Earlier this month Eric Betzig shared the Nobel Prize in chemistry for his work on high-resolution microscopes — specifically the one he’d designed and built on a friend’s living room floor.
But when Betzig, a researcher at the Howard Hughes Medical Institute’s Janelia Research Campus in Ashburn, Virginia, got news of his win, his best work yet was still a few weeks away from being published. Thursday in Science, he and a team of his colleagues reported on a new microscopy technique that allows them to observe living cellular processes at groundbreaking resolution and speed.
When George W Bush looked into Putin’s eyes at a Moscow summit in May 2002, he reported, “I was able to get a sense of his soul”. When Joe Biden visited the Kremlin in 2011, he had a very different impression, telling Putin: “Mr Prime Minister, I’m looking into your eyes, and I don’t think you have a soul.” According to Biden, Putin smiled and replied, “We understand each other.”
(Reuters) – The euro fell sharply against the dollar on Tuesday after Reuters reported the European Central Bank was looking at buying corporate bonds as soon as December in its efforts to revive the stagnating euro zone economy.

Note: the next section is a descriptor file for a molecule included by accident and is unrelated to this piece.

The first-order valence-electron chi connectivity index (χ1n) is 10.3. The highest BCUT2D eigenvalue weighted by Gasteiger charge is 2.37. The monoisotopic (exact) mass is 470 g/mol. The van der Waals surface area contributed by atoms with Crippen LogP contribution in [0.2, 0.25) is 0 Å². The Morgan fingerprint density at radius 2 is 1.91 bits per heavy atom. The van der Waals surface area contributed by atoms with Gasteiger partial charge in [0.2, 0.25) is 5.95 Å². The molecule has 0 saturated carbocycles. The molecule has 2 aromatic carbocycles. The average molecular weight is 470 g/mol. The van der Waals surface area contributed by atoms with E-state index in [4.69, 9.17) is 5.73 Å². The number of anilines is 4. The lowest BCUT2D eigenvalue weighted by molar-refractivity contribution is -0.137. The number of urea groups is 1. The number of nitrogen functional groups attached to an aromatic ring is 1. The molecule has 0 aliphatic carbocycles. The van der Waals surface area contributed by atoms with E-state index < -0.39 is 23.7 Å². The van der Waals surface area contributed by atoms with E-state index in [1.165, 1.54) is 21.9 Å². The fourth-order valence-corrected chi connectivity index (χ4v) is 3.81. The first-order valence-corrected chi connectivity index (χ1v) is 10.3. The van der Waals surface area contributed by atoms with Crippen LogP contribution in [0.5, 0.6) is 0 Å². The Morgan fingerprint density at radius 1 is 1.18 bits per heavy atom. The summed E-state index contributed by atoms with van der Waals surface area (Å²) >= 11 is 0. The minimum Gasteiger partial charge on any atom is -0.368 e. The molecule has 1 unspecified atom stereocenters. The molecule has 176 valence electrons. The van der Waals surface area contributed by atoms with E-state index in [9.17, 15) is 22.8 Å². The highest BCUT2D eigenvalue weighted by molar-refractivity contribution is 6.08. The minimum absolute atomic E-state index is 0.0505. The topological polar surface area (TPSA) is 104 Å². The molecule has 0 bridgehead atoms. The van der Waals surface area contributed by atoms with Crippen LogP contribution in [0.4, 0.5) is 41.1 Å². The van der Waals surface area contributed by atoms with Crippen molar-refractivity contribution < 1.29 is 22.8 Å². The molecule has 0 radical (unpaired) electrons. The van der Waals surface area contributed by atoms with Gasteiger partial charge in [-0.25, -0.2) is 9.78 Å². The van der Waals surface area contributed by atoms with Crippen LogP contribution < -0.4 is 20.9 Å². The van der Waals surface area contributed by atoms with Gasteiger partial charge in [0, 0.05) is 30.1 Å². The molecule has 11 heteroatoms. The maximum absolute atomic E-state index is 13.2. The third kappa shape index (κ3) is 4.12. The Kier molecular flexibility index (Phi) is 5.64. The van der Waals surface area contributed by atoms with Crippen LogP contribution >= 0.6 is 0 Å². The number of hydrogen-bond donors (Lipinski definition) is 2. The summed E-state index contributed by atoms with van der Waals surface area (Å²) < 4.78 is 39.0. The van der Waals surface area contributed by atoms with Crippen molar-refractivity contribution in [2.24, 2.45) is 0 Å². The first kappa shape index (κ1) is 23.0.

The move, if realized, would expand the private-sector asset-buying program the ECB began on Monday, adding to the number of new euros the bank can put into circulation without politically controversial purchases of government bonds.
“Headlines on the market today about the ECB potentially buying corporate bonds has reinvigorated attention on the downside for the euro,” said Richard Cochinos, head of Americas G10 FX strategy at Citi in New York.
“What the headlines have done is remind the market that essentially policy is dynamic and alternative options could potentially be considered,” he said.
The movie, “Kill the Messenger,” portrays the mainstream U.S. news media as craven for destroying Gary Webb rather than expanding on his investigation of the Contra-cocaine scandal. So, now one of those “journalists” is renewing the character assassination of Webb, notes Robert Parry.